Friday, April 02, 2010
The Honey Bee is in Danger
Life has gradually become an obstacle race for insects like honey bees - they live by flying from flower to flower and return to their large family with pollen and nectar which they change into honey.
Poison, slurry and gigantic corn fields do not harmonize with the bees' need for a clean environment with lots of flowers, bushes, trees and various crops. The development of the industrial agriculture has created a visible distance between the flowers in the landscape, and the population of Danish bee-families have gone from ab. 200.000 in the years around 1950 till ab. 80.000 in these years. The work of honey bees from early spring till late autumn is of crucial importance for the diversity in the nature.
The honey bees are among the most important assistants for the fertility of the flora. Also for the hundreds of plant species which are used in farming, foresting and in the gardens are the bee- pollination of crucial importance. Crops like winter rape and clover are completely dependent on the bee-pollination. Also all plants which seed, like fruit trees, berry-bushes and other similar plants. Danmarks Jordbrugsforskning (research) has estimated that the Danish honey bee- pollination only in the agriculture and in fruit and berry-cultivation represents a value of at least 1 billion kroner. The EU-commission is more concrete in its evaluation of the good deeds of the bees when it's about money. According to EU the bees' work represents ab. three billion kroner a year. (in DK) At the same time is concluded that the value of the pollination of the bees and the following fertility is 30-50 times higher than the value of the honey-production which in Denmark is ab. 60 million kroner a year.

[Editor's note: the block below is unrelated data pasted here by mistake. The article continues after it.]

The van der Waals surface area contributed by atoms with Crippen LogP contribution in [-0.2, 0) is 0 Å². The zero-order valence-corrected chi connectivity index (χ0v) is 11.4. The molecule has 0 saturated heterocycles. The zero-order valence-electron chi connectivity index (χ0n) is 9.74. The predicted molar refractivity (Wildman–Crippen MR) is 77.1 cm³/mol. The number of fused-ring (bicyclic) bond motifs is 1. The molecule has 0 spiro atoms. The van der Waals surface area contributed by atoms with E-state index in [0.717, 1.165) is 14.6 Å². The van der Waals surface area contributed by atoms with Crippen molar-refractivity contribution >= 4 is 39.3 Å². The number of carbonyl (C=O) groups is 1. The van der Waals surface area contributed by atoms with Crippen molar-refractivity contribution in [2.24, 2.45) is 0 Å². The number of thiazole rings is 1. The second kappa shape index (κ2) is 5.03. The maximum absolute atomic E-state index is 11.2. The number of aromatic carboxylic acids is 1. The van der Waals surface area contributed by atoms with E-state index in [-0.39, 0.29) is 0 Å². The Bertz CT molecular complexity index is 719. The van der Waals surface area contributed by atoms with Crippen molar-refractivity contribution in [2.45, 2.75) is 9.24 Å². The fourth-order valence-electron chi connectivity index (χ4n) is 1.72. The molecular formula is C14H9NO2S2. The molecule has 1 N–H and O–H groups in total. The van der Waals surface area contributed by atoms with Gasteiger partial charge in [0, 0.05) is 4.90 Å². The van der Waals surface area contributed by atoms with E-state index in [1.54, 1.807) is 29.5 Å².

The industrial agriculture has meant that the fields grew larger and larger. Stone-fences, earth banks and lots of hedgerows disappeared, and the distance between the small uncultivated oases for the flowers and bees grew longer and longer.
The verges and ditch-edges were once a study in a diversity of flowers which were good for the honey bees and other pollinating insects. Today are only few plant-species in those places. The heaths are attractive for the bees, but they are now in a crisis, caused by nutrient-rich precipitation. The nitrogen gives several grass species good living conditions at the expense of the heather.
The honeybee and all other pollinating insects lost terrain when 117.000 hectare fallow fields were ploughed and cultivated in 2008 - an area the size of the island Lolland simply disappeared as a habitat for bees.
All in all - the honey bee, the bumblebee, the butterflies and other pollinating insects are in danger. Some species have already disappeared never to return. Fewer pollinating insects will effect us more than we imagine right now - also in our daily economy. Fewer vegetables, berries, fruit will empty our pockets! So it's best for all of us, if there are more uncultivated places for bees, butterflies and other pollinating insects.
Source: Natur og Miljø, Danmarks Naturfredningsforening, Nr. 1, Jan Skriver, Honningbien.
photo March 2010: stig bachmann nielsen, Naturplan Foto